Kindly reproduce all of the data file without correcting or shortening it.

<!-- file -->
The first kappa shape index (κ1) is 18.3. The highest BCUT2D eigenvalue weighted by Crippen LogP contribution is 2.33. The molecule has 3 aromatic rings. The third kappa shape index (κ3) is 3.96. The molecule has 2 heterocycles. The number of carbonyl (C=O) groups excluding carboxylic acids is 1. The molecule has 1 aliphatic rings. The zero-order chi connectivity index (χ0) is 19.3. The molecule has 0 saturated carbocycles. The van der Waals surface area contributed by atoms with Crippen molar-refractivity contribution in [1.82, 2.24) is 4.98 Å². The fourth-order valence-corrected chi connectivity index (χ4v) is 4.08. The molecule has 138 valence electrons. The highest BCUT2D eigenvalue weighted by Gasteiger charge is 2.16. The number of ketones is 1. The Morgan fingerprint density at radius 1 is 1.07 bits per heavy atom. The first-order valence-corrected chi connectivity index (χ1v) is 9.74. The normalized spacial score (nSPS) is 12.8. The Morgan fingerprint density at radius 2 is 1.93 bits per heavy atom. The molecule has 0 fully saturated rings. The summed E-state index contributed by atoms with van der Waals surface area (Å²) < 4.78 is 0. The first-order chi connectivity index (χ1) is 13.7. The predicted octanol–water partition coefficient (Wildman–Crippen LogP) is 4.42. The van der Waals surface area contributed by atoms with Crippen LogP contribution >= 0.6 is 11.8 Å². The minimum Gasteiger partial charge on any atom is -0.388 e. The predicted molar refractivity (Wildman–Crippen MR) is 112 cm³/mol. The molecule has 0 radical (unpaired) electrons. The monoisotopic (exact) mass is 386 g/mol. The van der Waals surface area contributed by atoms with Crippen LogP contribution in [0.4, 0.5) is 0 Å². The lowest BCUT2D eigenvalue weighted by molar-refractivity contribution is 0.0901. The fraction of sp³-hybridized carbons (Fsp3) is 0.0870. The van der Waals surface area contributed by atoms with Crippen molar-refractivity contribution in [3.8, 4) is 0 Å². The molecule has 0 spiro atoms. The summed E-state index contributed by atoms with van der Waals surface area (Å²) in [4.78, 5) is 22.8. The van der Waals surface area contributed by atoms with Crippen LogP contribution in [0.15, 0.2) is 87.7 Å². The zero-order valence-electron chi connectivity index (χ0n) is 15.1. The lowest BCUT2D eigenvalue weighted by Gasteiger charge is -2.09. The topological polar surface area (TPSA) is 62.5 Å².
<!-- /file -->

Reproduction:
The first kappa shape index (κ1) is 18.3. The highest BCUT2D eigenvalue weighted by Crippen LogP contribution is 2.33. The molecule has 3 aromatic rings. The third kappa shape index (κ3) is 3.96. The molecule has 2 heterocycles. The number of carbonyl (C=O) groups excluding carboxylic acids is 1. The molecule has 1 aliphatic rings. The zero-order chi connectivity index (χ0) is 19.3. The molecule has 0 saturated carbocycles. The van der Waals surface area contributed by atoms with Crippen molar-refractivity contribution in [1.82, 2.24) is 4.98 Å². The fourth-order valence-corrected chi connectivity index (χ4v) is 4.08. The molecule has 138 valence electrons. The highest BCUT2D eigenvalue weighted by Gasteiger charge is 2.16. The number of ketones is 1. The Morgan fingerprint density at radius 1 is 1.07 bits per heavy atom. The first-order valence-corrected chi connectivity index (χ1v) is 9.74. The normalized spacial score (nSPS) is 12.8. The Morgan fingerprint density at radius 2 is 1.93 bits per heavy atom. The molecule has 0 fully saturated rings. The summed E-state index contributed by atoms with van der Waals surface area (Å²) < 4.78 is 0. The first-order chi connectivity index (χ1) is 13.7. The predicted octanol–water partition coefficient (Wildman–Crippen LogP) is 4.42. The van der Waals surface area contributed by atoms with Crippen LogP contribution >= 0.6 is 11.8 Å². The minimum Gasteiger partial charge on any atom is -0.388 e. The predicted molar refractivity (Wildman–Crippen MR) is 112 cm³/mol. The molecule has 0 radical (unpaired) electrons. The monoisotopic (exact) mass is 386 g/mol. The van der Waals surface area contributed by atoms with Crippen LogP contribution in [0.4, 0.5) is 0 Å². The lowest BCUT2D eigenvalue weighted by molar-refractivity contribution is 0.0901. The fraction of sp³-hybridized carbons (Fsp3) is 0.0870. The van der Waals surface area contributed by atoms with Crippen molar-refractivity contribution in [3.8, 4) is 0 Å². The molecule has 0 spiro atoms. The summed E-state index contributed by atoms with van der Waals surface area (Å²) in [4.78, 5) is 22.8. The van der Waals surface area contributed by atoms with Crippen LogP contribution in [0.15, 0.2) is 87.7 Å². The zero-order valence-electron chi connectivity index (χ0n) is 15.1. The lowest BCUT2D eigenvalue weighted by Gasteiger charge is -2.09. The topological polar surface area (TPSA) is 62.5 Å².